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Thursday, June 20, 2024

Rethinking the criminal justice system in Pakistan

The effective criminal justice system is a prerequisite for uploading the rule of law that underpins political rights, civil liberties and mechanisms of accountability which in turn guarantees the right to equality of all individuals before the law but unfortunately, Pakistan faces its share of challenges in its system which needs immediate attention if we want a fair system, thinks Kamran Adil, a Deputy Inspector General of Islamabad police

Every now and then, a lot of noise is made about the poverty of imagination in dealing with criminal justice challenges in Pakistan. This cacophony is essentially emotional and sans serious thought. The shallowness of this approach has led to a public policy consideration that looks at the justice sector as a basket case and as a black hole that should not be treated as a developmental priority. This mindset must be put right by revisiting and rethinking criminal justice and its governance in the country. This adumbration will highlight few points that can help rethink and re-design a more optimistic discourse on the subject.

Firstly, given the primacy of national security and its all-pervasive nature in the context of Pakistan, the criminal justice must twine itself around the doctrine of national security; the two concepts must be treated as an organic whole. It must be acknowledged that criminal justice is all about internal security.  Its tools include, but are not limited to, the use of legal power of the state through criminal law, criminal procedure and evidence duly counterbalanced by constitutional safeguards of fundamental rights.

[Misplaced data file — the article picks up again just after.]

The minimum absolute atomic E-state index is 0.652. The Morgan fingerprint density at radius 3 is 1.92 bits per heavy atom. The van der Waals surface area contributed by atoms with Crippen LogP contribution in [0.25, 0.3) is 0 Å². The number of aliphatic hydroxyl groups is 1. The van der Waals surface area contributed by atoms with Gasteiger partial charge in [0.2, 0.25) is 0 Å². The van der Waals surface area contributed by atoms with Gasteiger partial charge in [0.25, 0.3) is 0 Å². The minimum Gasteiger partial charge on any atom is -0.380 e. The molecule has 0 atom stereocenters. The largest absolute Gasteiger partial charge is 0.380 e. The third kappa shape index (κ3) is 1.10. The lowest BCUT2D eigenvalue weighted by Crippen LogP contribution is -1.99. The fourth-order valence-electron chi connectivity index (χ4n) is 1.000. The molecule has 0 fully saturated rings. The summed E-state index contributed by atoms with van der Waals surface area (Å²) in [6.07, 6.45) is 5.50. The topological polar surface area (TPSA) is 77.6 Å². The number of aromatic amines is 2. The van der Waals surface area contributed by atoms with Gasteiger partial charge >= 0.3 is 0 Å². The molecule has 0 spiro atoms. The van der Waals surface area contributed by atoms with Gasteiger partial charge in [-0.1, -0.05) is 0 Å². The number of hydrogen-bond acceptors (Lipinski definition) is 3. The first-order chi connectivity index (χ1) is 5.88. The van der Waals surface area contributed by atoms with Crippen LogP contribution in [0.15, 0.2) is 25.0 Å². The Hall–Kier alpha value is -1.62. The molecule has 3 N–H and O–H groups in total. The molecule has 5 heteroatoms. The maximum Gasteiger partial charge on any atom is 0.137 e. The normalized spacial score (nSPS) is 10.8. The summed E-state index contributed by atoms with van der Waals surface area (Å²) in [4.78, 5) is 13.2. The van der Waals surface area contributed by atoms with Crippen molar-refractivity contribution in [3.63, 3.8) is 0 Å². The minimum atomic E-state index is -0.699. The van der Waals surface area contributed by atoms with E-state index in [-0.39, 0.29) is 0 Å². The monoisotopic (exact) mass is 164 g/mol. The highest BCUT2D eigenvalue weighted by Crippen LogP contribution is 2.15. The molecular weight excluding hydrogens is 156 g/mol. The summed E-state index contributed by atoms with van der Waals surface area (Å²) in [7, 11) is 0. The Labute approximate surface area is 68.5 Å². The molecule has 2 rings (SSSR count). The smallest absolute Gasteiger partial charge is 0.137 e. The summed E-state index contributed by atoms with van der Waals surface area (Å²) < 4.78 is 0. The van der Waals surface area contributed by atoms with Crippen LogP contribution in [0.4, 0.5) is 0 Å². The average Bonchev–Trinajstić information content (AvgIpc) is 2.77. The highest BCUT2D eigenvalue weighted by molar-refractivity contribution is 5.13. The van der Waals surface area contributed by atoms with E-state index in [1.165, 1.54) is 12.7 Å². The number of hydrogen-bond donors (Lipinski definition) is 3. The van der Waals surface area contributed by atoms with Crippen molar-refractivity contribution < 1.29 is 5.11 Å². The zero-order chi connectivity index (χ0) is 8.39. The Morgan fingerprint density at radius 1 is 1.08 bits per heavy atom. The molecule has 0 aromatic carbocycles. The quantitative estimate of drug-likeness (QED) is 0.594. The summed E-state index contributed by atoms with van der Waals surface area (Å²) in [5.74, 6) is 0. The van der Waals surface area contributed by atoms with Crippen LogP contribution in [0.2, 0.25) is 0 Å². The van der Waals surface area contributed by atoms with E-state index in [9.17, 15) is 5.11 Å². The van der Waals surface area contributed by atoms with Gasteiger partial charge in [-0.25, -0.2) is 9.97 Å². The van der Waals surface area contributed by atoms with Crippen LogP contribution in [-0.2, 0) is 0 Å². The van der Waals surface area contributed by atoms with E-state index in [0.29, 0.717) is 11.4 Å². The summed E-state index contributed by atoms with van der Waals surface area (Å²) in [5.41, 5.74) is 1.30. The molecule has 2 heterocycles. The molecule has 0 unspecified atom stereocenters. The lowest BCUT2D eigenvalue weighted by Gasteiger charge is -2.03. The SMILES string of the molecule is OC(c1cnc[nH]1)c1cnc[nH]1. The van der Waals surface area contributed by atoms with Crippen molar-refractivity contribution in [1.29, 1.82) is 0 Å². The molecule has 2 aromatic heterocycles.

Read more: The best way to reform Pakistan’s criminal justice system

These legal powers have many manifestations

From arresting an accused to attaching his property to regulating protests and enforcing COVID-related instructions in the country: all fall under this category. The delinking of national security and criminal justice has only led to disorder and parallel legal and judicial systems in the country. The commonality of state in national security and criminal justice must be reckoned with and provincial state powers and federal-state power must act in unison.

Secondly, in line with what the Supreme Court has driven the Police Reforms Committee Report of 2019, police must be treated as a concurrent subject. Presently, the provinces treat the police as a provincial and policing as a federal subject. This does not square with a constitutional scheme that provided for a synchronized architecture that served the objectives of both the federation and the provinces.

Thirdly, the rule of law should be the spirit of the criminal justice system. The technical aspects of procedural law that was written in 1898 with precedential force reinforces technicalities over the spirit of the law; this can and must be changed by adopting a rights-based approach towards the rule of law. The incumbent government has prepared over eight hundred legal amendments to address this issue. The black letter law must be energized by the spirit of rights to bring about desired results.